- Associated Press - Thursday, February 18, 2016

BILLINGS, Mont. (AP) - A proposal to remove a rock weir from Montana’s Yellowstone River so an endangered, primeval fish species can reach its spawning grounds could cost far more than government plans to construct a new dam and fish bypass at the site for $59 million.

Environmentalists who back the no-dam proposal say it would be worth the added expense to ensure the recovery of a small population of endangered pallid sturgeon on the lower Yellowstone. But a representative of farmers who rely on water diverted by the weir, which is a kind of dam, warned that removing it could leave them short.

Federal officials on Thursday said they would review the proposal to determine if it’s feasible, as part of a settlement in a lawsuit brought by Defenders of Wildlife and the Natural Resources Defense Council.

The existing, low-profile rock weir diverts a portion of the river near the Montana-North Dakota border to irrigate more than 50,000 acres of cropland in the two states. For decades it’s prevented an aging population of about 125 wild sturgeon from swimming upriver to their historic spawning grounds

The species’ shark-like shape and long snout has changed little over the past 200 million years, earning it recognition among scientists as a “living fossil.”

The population in the Yellowstone declined sharply last century after dams were built along the Missouri River system. Federal officials declared it an endangered species in 1990 and have been seeking to replace the rock weir to open up 165 miles of upriver habitat for spawning sturgeon.

U.S. District Judge Brian Morris blocked construction of the dam just as it was set to begin last September. The plan by the U.S. Army Corps of Engineers and Interior Department included a 2-mile channel for sturgeon get around the dam, but Morris said the agencies never proved it would work.

“Getting the dam out of the river is the best solution for the fish,” said Steve Forrest with Defenders of Wildlife, who helped draft the no-dam proposal.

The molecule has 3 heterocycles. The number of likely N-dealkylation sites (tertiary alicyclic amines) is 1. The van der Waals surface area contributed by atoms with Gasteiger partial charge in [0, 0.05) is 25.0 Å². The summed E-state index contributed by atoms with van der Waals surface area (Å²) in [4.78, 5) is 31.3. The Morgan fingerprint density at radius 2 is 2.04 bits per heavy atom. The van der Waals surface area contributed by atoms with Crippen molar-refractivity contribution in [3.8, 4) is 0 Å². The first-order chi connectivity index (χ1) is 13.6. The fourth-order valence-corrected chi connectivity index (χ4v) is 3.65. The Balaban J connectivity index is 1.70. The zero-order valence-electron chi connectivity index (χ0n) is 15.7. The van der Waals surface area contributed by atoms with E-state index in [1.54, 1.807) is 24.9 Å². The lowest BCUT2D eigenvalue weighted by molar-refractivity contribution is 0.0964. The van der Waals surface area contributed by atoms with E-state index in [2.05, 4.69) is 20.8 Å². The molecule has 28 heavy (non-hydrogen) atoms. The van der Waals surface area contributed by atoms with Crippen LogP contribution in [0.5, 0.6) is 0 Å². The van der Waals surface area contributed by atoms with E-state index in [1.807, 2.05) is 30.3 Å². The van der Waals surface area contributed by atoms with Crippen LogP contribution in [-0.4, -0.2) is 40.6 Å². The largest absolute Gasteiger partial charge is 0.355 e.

Removing the rock weir and installing pumps to provide irrigation water to farmers along the Yellowstone could cost several times the original project’s price tag, said Forrest. If the cost is too high, he acknowledged that it could become impractical.

But Forrest and the other plaintiffs in the lawsuit said the cost could be greatly reduced, including with the adoption of water conservation measures for the irrigation system and the roughly 400 farms it serves. They also suggested the government buy a wind turbine to provide electricity at no cost to the irrigators.

That claim was disputed by a representative of farmers from the Lower Yellowstone Irrigation District. Shawn Higley with WWC Engineering told the Army Corps in a letter sent Wednesday that the irrigators need all the water they currently draw from the Yellowstone. He warned of “significant harm” if the amount of water were reduced.

A study considering different alternatives for the project is expected to be completed by November, said Army Corps’ project manager Christopher Fassero. The study will determine if the no-dam alternative can work and provide a better projection of potential costs.

“I can’t really say one way or another that we think it would work or not,” Fassero said.


Follow Matthew Brown on Twitter at https://twitter.com/matthewbrownap

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